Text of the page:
"I'm going to stop squandering money for things I don't want. I'm going to stop accepting invitations, and meeting people I don't like and don't want to know. I've tried your game — I've tried it hard, and I don't like it; and I'm going to get out before it's too late. I'm going to find some decent and simple place to live in; and I'm going down town to find out if there isn't some way in New York for a man to earn an honest living!"

"In the most deeply significant of the legends concerning Jesus, we are told how the devil took him up into a high mountain and showed him all the kingdoms of the world in a moment of time; and the devil said unto him: All this power will I give unto thee, and the glory of them, for that is delivered unto me, and to whomsoever I will, I give it. If thou, therefore, wilt worship me, all shall be thine. Jesus, as we know, answered and said Get thee behind me, Satan! And he really meant it; he would have nothing to do with worldly glory, with temporal power; he chose the career of a revolutionary agitator, and died the death of a disturber of the peace. And for two or three centuries his church followed in his footsteps, cherishing his proletarian gospel. The early Christians had all things in common, except women; they lived as social outcasts, hiding in deserted catacombs, and being thrown to lions and boiled in oil. But the devil is a subtle worm; he does not give up at one defeat, for he knows human nature, and the strength of the forces which battle for him. He failed to get Jesus, but he came again, to get Jesus' church. He came when, through the power of the new revolutionary idea, the Church had won a position of tremendous power in the decaying Roman Empire; and the subtle worm assumed the guise or no less a person than the Emperor himself, suggesting that he should become a convert to the new faith, so that the Church and he might work together for the greater glory of God. The bishops and fathers of the Church, ambitious for their organization, fell for this scheme, and Satan went off laughing to himself. He had got everything he had asked from Jesus three hundred years before; he had got the world's greatest religion."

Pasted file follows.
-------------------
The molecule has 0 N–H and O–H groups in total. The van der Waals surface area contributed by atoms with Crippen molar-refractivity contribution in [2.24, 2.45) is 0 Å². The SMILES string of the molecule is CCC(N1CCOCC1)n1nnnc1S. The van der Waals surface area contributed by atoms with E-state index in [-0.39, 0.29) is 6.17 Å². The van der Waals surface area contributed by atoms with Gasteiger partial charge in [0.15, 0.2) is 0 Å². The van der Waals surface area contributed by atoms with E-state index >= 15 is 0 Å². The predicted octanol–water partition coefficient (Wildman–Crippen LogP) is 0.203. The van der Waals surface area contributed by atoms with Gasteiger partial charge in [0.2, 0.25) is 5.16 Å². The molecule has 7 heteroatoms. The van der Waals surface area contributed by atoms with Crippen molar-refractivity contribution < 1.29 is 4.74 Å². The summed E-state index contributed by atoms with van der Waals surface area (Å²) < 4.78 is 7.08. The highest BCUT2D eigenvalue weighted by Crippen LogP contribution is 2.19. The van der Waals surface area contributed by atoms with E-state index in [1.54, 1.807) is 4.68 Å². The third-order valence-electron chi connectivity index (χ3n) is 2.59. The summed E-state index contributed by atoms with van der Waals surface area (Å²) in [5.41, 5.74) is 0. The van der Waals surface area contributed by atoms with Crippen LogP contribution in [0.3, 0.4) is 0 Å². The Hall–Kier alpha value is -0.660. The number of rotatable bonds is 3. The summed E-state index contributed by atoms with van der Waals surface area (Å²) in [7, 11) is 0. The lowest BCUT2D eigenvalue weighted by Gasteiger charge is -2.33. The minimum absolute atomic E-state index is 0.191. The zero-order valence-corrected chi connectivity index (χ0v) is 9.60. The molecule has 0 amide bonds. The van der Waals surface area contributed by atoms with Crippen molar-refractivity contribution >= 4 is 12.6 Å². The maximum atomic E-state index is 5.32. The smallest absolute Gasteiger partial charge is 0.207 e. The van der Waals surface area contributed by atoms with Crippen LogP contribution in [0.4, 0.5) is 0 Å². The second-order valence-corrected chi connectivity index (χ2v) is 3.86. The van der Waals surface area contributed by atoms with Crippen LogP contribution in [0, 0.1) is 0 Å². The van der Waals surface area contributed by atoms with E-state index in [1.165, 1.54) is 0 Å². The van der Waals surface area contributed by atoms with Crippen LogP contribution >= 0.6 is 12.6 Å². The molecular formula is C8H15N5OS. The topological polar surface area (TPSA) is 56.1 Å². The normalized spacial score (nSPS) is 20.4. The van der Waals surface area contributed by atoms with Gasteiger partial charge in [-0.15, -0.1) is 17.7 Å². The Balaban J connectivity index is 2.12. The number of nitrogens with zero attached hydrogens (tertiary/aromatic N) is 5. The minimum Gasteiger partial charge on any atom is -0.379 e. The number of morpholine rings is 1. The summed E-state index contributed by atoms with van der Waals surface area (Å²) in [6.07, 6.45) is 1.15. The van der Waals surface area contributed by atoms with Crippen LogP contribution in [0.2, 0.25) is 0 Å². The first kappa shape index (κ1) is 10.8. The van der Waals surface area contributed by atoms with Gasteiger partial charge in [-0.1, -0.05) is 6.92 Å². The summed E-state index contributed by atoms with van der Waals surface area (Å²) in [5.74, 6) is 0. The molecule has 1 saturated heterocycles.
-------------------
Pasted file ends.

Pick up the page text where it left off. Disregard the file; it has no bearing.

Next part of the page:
"In the twilight, it was a vision of power."

"It was all so very businesslike that one watched it fascinated. It was pork-making by machinery, pork-making by applied mathematics. And yet somehow the most matter-of-fact person could not help thinking of the hogs; they were so innocent, they came so very trustingly; and they were so very human in their protests - and so perfectly within their rights! They had done nothing to deserve it; and it was adding insult to injury, as the thing was done here, swinging them up in this cold-blooded, impersonal way, without pretense at apology, without the homage of a tear."

"It was cold and clammy in the stone cell; they called it the cooler, and used it to reduce the temperature of the violent and intractable. It was a trouble-saving device; they just left the man there and forgot him, and his own tormented mind did the rest."